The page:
The youth of Glasgow had a game called smuggling the geg. Two parties were chosen by lot; they were of equal number; one was called outs and the other ins. The outs went out from the goal, the ins remained. The outs deposited something, such as a penknife ; they then concealed themselves, and called "Smugglers." The ins gave pursuit, and if the holder of the geg or deposit was taken, the parties exchanged places. Canlie is still in lively exercise. From the players one is selected to act as Canlie. A space of ground is assigned as his territory, into which, if any of the other boys enter, and be caught by Canlie, he is obliged to take Canlie s place. Hy-spy is an old sport. There is a place fixed on as a den. The players are divided into ins and outs, the latter being entitled to hide themselves. After effecting their concealment, they shout Hy-spy. The ins endeavour to lay hold on the outs before they reach the den. Cat i' the hole is a Fifeshire sport. Holes are made in the ground for each player save one. He who is excepted stands at some distance, holding a ball; the other boys stand by their holes, each armed with a short stick. When the ball-holder makes a signal, all change holes, each running to his neighbour's hole and putting his stick in it. It is the object of the ball-holder to anticipate some of the players by putting his ball into an empty hole. If he succeeds, the boy who has not got his stick into the hole to which he had run is put out, and becomes ball-holder. When the stick or cat is in the hole, the ball may not be put into it.

Among the corn-yard games was Barley-bracks. A corn-stack was fixed on as a goal; here a boy remained to seize the rest. When all had run out of sight, he set off to seize them. He who was captured could not rejoin his associates, but was detained to assist his captor in securing the others. When all were captured the game was concluded, and he who was seized first was bound to act as captor in the next game.

Keenie-oam is a game common among the boys of the counties of Perth and Fife. One selected by lot places his head against a wall, and further guards himself against seeing by covering his face with his hands. The rest of the party run off to conceal themselves. The last who disappears calls out Keenie-oam. The boy who has had his face against the wall then proceeds to search for his hidden companions. The first he lays hold on takes his place in the next game. Shue-gled-wylie is a game in which the strongest acts as the gled or kite, and the next in strength as the mother of a brood of birds, those under her protection remaining behind her, one holding by the back of the other. The gled tries to seize the last, while the mother cries shue, shue, and endeavours, with extended arms, to ward him off. Should the gled catch all the birds he wins the game.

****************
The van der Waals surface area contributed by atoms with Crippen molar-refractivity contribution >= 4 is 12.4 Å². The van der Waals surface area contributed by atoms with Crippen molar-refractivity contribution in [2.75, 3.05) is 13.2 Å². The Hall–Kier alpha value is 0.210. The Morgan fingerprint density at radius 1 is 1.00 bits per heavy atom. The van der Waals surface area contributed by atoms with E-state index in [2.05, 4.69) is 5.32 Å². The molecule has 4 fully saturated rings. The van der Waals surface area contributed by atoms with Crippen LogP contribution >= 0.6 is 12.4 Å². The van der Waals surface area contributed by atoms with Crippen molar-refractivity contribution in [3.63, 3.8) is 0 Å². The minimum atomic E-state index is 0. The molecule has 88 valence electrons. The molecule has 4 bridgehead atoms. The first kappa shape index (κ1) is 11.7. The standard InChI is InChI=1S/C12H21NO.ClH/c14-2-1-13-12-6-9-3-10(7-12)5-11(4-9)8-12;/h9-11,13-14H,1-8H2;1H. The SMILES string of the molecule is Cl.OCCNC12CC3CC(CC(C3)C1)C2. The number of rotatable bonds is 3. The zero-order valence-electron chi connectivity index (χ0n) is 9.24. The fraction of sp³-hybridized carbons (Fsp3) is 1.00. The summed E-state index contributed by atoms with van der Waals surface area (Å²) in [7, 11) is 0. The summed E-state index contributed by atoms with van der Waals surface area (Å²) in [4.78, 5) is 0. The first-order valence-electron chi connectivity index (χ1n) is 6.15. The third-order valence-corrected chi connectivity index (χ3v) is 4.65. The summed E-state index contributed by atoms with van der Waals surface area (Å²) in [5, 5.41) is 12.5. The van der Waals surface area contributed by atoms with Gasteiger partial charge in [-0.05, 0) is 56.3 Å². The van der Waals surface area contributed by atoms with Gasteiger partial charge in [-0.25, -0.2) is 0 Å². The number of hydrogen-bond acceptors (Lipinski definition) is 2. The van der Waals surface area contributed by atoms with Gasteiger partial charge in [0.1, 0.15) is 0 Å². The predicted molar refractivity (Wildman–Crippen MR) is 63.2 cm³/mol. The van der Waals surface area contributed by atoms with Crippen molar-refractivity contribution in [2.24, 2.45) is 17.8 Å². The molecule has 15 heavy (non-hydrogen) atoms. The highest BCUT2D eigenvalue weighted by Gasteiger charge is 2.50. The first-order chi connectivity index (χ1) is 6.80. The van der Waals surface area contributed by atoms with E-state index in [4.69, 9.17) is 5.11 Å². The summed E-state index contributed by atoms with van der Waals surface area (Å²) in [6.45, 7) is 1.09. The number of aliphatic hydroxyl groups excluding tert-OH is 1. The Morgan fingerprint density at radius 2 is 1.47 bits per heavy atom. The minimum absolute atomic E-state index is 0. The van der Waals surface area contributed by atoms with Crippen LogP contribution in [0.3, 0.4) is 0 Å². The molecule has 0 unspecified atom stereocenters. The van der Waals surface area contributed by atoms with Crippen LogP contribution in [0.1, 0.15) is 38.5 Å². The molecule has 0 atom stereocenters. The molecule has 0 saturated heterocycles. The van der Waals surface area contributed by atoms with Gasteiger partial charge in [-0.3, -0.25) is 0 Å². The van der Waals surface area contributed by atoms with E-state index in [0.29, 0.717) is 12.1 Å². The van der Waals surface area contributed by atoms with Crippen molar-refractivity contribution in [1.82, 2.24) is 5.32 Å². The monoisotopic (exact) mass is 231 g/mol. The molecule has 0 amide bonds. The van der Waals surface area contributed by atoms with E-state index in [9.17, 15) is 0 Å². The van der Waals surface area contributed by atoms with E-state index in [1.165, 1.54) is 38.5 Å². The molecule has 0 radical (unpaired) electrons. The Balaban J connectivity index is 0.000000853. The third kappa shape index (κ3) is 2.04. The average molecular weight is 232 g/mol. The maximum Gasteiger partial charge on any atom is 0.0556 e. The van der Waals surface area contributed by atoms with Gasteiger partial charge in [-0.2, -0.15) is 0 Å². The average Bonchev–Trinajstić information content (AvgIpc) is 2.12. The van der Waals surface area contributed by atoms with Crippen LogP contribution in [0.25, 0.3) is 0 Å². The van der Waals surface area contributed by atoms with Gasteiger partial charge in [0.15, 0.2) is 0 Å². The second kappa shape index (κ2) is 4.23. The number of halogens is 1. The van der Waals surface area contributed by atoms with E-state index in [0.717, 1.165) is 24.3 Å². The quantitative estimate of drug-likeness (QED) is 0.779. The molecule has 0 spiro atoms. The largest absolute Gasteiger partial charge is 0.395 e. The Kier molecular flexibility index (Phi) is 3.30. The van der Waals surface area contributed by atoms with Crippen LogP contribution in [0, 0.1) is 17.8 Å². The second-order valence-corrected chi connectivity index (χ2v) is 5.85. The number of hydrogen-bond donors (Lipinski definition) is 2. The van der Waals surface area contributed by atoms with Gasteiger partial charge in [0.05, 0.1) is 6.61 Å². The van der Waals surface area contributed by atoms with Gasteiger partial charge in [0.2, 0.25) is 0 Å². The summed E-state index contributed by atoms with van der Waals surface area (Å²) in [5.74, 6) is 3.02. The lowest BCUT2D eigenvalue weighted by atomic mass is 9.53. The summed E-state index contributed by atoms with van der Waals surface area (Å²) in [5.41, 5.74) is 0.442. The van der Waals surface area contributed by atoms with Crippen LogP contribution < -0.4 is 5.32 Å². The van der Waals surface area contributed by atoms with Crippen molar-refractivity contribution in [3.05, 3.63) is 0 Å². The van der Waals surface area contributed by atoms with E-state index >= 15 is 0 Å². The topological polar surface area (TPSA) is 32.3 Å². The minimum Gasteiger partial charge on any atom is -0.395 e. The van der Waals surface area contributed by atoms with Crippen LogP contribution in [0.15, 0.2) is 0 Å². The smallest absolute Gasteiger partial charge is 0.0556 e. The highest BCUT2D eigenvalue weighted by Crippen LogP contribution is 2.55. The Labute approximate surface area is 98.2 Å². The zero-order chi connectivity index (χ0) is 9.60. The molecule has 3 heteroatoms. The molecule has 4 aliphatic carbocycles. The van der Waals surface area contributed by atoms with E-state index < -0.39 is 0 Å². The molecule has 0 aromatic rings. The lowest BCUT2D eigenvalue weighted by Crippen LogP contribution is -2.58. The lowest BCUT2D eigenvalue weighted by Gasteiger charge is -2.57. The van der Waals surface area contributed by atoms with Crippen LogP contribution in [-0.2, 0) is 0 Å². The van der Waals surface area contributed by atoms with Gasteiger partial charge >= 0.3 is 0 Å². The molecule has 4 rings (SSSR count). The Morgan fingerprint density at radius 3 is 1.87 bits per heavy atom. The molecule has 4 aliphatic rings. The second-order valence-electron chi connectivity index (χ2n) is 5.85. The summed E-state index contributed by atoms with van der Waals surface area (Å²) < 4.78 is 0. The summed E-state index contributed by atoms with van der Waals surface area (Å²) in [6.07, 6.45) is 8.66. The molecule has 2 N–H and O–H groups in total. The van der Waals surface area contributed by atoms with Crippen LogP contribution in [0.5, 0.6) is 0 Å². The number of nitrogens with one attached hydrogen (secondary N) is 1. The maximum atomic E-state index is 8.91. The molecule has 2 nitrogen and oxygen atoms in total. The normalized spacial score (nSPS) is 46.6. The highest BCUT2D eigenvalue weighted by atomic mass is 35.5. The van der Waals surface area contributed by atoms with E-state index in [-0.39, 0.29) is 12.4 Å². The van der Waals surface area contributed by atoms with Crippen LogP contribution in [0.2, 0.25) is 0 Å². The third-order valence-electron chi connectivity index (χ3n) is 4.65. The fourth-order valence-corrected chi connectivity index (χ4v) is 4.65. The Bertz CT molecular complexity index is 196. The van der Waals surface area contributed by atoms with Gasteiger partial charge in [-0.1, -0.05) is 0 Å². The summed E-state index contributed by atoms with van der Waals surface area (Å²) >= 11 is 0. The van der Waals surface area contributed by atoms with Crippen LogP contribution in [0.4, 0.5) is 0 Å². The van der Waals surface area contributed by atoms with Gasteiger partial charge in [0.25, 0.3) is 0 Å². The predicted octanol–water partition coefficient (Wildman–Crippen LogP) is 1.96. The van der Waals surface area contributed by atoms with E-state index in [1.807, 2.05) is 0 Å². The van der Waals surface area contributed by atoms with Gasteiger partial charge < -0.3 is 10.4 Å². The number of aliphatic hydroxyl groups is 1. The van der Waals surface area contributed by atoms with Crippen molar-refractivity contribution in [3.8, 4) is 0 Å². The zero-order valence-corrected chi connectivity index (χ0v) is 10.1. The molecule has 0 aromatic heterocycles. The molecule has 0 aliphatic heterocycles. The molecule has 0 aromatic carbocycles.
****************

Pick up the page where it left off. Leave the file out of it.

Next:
Through the needle ee was a very popular amusement. The children formed into a circle, each taking one of his neighbours by the hand with extended arms. The leader now passed under the arms of every second person, backward and forward, the rest following, while all repeated a rhyme with a certain musical cadence. Bannet-pie or HecMebimie is a punishment inflicted on those who break the rules of a game. The boys form themselves into two files, standing face to face, the intervening space being only sufficient to enable the offender to pass. Through this narrow lane he is compelled to proceed, with his face bent down to his knees, while the boys belabour him on the back with their bonnets.

As a lottery for regulating games the following lines are repeated:—

One-erie, two-erie. tickerie seven,
Alibi, crackerie, ten or eleven,
Pin, pan, muskidan,
Tweedle-uni, twaddle-um, twenty-one.

The Jingo-ring is a game played among girls. They join hands, form in a circle, and move slowly round one of their number, who, armed with a handkerchief, gives a stroke to each in turn. In their gyrations they sing the following rhyme :—

Here we go by jingo-ring,
By jingo-ring, by jingo-ring,
Here we go by jingo-ring,
And round about Mary Matan' sy.

The game was formerly played at Edinburgh, and among the girls of Tweeddale and Fife. It is still practised at Glasgow and in the western counties. At the end of the verse the players bend down, and on rising resume the song and movement without variation. The game is common among girls in the Netherlands, who, in practising it, surround and kneel to a figure of the Virgin. The words "Matan' sy" in the Scottish rhyme are clearly an abbreviation of matins say, and would assign the origin of the recreation to pre-Reformation times.

Many of the old Scottish household games are passing away. Southern amusements have been introduced, both in the domestic circle and on the public playground. Croquet, unknown to our ancestors, has become a universal pastime. The bowling-green is constructed and resorted to at every hamlet.